Do People Over 40 Smell?

Published by PETA.
waterlife / CC
clown fish

Ever noticed that some old people smell funky? Notice that I said “some.” A New Scientist article released last week reports that the “funky old person” smell is a myth unless the over-40-something eats a fair amount of “seafood”—because of the long time accumulation of the unsaturated fatty acids contained in fish. Seems you are what you eat, so to speak, and consuming little fleshy fishy bits might make you smell a bit more like a not-so-fresh catch than a bed of roses.

This all came into question when a team of researchers in Japan (where almost everything but drinking water is prepared with fish) found a volatile chemical from perspiration on clothes worn by older participants in a sleep study. When U.S. researchers did a separate exercise study that didn’t use chronic fish-eaters, they did not come across this same compound. Analyzing both sets of data, researchers found that older study participants’ sweat had more “stinky smell”—from metabolizing excess unsaturated fatty acids from the fish—than younger participants’ sweat did.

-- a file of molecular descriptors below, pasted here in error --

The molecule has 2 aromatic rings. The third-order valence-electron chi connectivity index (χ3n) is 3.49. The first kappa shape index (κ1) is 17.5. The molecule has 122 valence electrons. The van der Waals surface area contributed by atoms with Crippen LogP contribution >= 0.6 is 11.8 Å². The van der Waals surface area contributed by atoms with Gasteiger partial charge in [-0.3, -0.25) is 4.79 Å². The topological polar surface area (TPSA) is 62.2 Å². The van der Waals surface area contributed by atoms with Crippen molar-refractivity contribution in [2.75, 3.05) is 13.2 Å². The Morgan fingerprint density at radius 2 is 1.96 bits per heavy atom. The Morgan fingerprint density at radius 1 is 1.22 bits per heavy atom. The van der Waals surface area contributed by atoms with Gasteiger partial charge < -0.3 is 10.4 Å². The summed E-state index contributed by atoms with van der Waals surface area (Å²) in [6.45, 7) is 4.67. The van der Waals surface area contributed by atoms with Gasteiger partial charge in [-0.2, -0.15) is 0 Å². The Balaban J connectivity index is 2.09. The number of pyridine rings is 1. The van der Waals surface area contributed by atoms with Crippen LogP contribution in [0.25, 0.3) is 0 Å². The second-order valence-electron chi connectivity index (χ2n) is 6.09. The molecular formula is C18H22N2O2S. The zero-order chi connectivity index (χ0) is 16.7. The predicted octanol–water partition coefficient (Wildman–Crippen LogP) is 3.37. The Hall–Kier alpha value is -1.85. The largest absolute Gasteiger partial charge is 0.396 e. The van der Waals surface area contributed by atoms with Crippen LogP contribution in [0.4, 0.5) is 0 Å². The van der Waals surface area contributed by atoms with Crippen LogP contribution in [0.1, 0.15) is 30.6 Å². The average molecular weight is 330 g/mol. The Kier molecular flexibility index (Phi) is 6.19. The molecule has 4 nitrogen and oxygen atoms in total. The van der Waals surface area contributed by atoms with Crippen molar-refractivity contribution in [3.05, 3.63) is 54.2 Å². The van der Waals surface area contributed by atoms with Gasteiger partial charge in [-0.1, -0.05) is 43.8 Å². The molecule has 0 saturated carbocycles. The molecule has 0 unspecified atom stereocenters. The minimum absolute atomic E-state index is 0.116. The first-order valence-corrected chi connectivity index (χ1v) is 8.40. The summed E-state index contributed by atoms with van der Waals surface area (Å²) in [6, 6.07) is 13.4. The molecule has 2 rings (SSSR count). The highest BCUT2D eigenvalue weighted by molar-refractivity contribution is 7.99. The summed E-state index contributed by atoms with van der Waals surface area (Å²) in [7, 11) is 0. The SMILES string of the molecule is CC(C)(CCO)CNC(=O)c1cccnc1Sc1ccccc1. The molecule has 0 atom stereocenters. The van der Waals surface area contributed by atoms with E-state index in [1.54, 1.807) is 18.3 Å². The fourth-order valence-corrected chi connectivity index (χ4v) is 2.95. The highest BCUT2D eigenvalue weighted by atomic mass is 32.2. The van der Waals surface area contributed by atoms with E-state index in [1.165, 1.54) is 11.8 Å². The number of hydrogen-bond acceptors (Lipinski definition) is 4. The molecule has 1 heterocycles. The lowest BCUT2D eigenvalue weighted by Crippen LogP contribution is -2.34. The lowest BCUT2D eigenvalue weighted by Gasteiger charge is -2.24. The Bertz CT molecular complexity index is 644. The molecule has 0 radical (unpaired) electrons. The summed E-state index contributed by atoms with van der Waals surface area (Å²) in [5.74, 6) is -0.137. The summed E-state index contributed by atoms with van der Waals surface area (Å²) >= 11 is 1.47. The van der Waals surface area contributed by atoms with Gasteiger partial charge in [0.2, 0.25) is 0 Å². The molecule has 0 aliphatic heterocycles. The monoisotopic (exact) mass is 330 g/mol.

To put it succinctly: Please don’t eat fish, lest you grow up to be a smelly old person. (And if you do become such a person, please refrain from working out on the elliptical next to mine—you know who you are!)

So if you can’t be motivated out of compassion for the sea animals who suffer immensely as they are hauled up from their aquatic homes to decompress or “drown” in the open air, please give up fish for the sake of the assisted living staff who will have to scrub your body some years from now.

Please, the fish—and the sponge-bathers—are counting on you!

Posted by Sean Conner

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“Almost all of us grew up eating meat, wearing leather, and going to circuses and zoos. We never considered the impact of these actions on the animals involved. For whatever reason, you are now asking the question: Why should animals have rights?” READ MORE

— Ingrid E. Newkirk, PETA President and co-author of Animalkind